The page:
Leroy Campbell’s Table Talk portrays three generations of a family gathered round plates full of corn, greens, tomatoes and rolls. Newspaper articles focused on African-american culture stitch together the tablecloth. Bright, lively colors clothe family, furniture and walls. Two black and white portraits of ancestors watch over them all. Campbell creates his work out of Gullah-Geechee culture, which reaches back to the West African Rice Coast, from present-day Senegal to Angola. The history before the European slave trade of Ancient Ghana, Mali, the Songhai Empire, the Volta Kingdoms and the Asante Empire reveals a range of political, civil and judicial systems, along with complex trading routes and universities. And, of course, foodways traditions. The term “rice coast” points to ancient rice cultivation in West Africa, as David Eltis, Philip Morgan, and David Richardson write in their paper The African Contribution to Rice Cultivation in the Americas,
Long before the arrival of Europeans, West Africans had developed complex systems of mangrove or tidal floodplain, coastal estuarine, and upland rainfed forms of rice cultivation. The area of greatest rice specialization was confined to the Upper Guinea coast—that part of the African littoral stretching from present-day Senegal to Liberia, and encompassing three slave trading regions, Senegambia, the Windward Coast, and Sierra Leone–but rice cultivation also reached into the interior for almost 2000 km to Lake Chad.
People from such cultures as Baga, Kissi, Limba, Mandinka arrived in chains at the Port of Charleston and began forming a rice culture in the Carolinas and Georgia. In the Lowcountry, the former African farmers were often left in charge of the plantations as owners sought a mosquito and malaria-free retreat further inland. Slowly these communities by the sea, especially the South Carolina Sea Islands, developed a singularly unique culture and language. And yet there is a link here to the Caribbean islands and further way, islands in the Aegean sea. If we return to Campbell’s painting above, we can recognize a scene famous in the literature of another sea people.
Nothing we do is sweeter than this—
A cheerful gathering of all the people
Sitting side by side throughout the halls,
Feasting and listening to a singer of tales,
The tables filled with food and drink,
The server drawing wine from the bowl
And bringing it around to fill our cups.
For me, this is the finest thing in the world.
Odysseus, king of an island, speaks to the Phaeacians–a sea-faring people living on the island of Scheria. Eventually, the Phaeacians will sail Odysseus back to Ithaca, but for now he states his art of living and then entertains his audience with tales of cyclops, gods, lotus-eaters and witches. In his novel Tom Jones, Henry Fielding refers to Odysseus as having the best stomach of all the heroes in that eating poem of the Odyssey. As with the above scene on Scheria, banquets constantly arrive, disappear, and arrive again. A typical meal in the Odyssey includes bread, meat on spits, inner organs, and wine. Entering a home on the South Carolina Islands, you would most likely be offered okra, tomatoes, salt fish, peanut stews, and rice.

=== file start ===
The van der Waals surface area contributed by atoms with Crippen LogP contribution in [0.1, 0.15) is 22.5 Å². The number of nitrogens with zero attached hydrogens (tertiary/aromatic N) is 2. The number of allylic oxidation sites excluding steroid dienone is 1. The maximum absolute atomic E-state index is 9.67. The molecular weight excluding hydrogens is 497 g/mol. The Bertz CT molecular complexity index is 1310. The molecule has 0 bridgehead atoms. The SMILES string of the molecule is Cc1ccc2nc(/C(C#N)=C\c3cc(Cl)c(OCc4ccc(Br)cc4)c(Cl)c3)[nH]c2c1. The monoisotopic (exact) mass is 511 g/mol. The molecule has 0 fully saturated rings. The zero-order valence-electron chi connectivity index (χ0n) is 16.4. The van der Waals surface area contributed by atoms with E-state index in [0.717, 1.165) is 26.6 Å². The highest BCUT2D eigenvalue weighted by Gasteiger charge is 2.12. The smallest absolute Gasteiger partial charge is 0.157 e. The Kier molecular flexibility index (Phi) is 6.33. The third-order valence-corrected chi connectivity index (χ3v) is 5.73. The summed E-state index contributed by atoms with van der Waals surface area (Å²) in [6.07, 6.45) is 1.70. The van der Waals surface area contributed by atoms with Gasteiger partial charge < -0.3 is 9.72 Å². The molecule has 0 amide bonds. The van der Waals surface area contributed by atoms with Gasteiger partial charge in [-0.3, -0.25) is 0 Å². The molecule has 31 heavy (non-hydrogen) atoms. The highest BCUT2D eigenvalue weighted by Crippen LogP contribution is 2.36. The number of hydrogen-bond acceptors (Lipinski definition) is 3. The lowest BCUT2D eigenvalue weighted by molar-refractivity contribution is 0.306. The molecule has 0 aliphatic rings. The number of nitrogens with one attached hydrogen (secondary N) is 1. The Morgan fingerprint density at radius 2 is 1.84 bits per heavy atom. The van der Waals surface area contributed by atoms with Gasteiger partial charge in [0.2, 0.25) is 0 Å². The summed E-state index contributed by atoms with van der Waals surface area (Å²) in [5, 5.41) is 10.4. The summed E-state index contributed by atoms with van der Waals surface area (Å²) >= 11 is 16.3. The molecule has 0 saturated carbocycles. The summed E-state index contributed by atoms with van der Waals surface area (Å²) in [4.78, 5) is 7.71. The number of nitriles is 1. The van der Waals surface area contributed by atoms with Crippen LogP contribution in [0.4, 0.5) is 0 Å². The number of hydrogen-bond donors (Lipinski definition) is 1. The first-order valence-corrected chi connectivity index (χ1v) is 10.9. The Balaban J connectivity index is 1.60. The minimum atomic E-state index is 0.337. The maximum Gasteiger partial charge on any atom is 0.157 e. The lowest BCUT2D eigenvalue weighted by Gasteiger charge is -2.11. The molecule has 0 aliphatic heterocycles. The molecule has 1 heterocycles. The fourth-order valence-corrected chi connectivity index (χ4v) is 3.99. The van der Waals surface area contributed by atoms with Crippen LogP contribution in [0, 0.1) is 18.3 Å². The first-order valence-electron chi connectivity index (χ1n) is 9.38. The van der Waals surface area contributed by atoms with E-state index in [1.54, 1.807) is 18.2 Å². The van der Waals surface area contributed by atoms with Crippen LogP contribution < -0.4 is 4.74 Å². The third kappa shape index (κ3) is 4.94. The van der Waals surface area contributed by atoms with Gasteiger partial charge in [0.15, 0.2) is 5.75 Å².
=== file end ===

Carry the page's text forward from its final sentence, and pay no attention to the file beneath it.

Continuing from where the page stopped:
Chefs keep Gullah/Geechee foodways tradition alive like Valerie Erwin and Benjamin Davis; and by cookbook authors like Sallie Ann Robinson and Vertamae Smart-Grosvenor. Islands offer a particular alchemical laboratory for cuisine, one where imports and exports create and recreate identities and recipes. To be an island is to find a mirror in any other sea around the world. Food, of course, is not the only way to keep islands in contact with each other. Derek Walcott’s Omeros pulls the sea cultures of the Aegean, Caribbean and West African coast together through Hector and Achille who work the tourists and the sea on the island of Saint Lucia, a world of canoes shaped out of cedars, white rum, egrets, lizards, and a poet
In you the seeds of grey almonds guessed a tree’s shape,
and the grape leaves rusted like serrated islands,
and the blind lighthouse, sensing the edge of a cape,
paused like a giant, a marble cloud in its hands,
to hurl its boulder that splashed into phosphorous
stars; then a black fisherman, his stubbled chin coarse
as a dry sea-urchin’s, hoisted his flour-sack
sail on its bamboo spar, and scanned the opening line
of our epic horizon; now I can look back
to rocks that see their own feet when light nets the waves,
as the dugouts set out with ebony captains,
since it was your light that startled our sunlit wharves
where schooners swayed idly, moored to their cold capstans.
A wind turns the harbour’s pages back to the voice
that hummed in the vase of a girl’s throat: “Omeros.’
I could quote Walcott all day, but onto cooking and thinking that’s been simmering for awhile. Melting bacon fat, scooping out delicious bone marrow, roasting a whole suckling pig allows me to find, trace and follow stories bringing together diverse parts of the world into my kitchen, and an understanding of hands, produce, cooking techniques, and hospitality required to make an enlightened meal. Complex stories, complex histories weave throughout posts of my blog as I learn to cook, care and know a bit more about myself and surrounding world. Of course, all becomes grounded with my family as we sit down for a shared meal and talk. Yet, it’s not all sun-saturated vegetables and fish. Cooking and knowing about what’s being cooked involves arguments, conflicts, appropriations, betrayals, slavery and murder. A few days ago, I read the latest post on Michael Twitty’s blog Afroculinaria about his nomination for a Saveur Blog Award. Twitty’s blog deserves this award and much more, but the focus of the nomination became the real meat–an open letter to the famed Southern chef Sean Brock. Take time to read the letter and I’ll start working on my choice for a Gullah dinner, Chicken Perlo or Chicken Bog.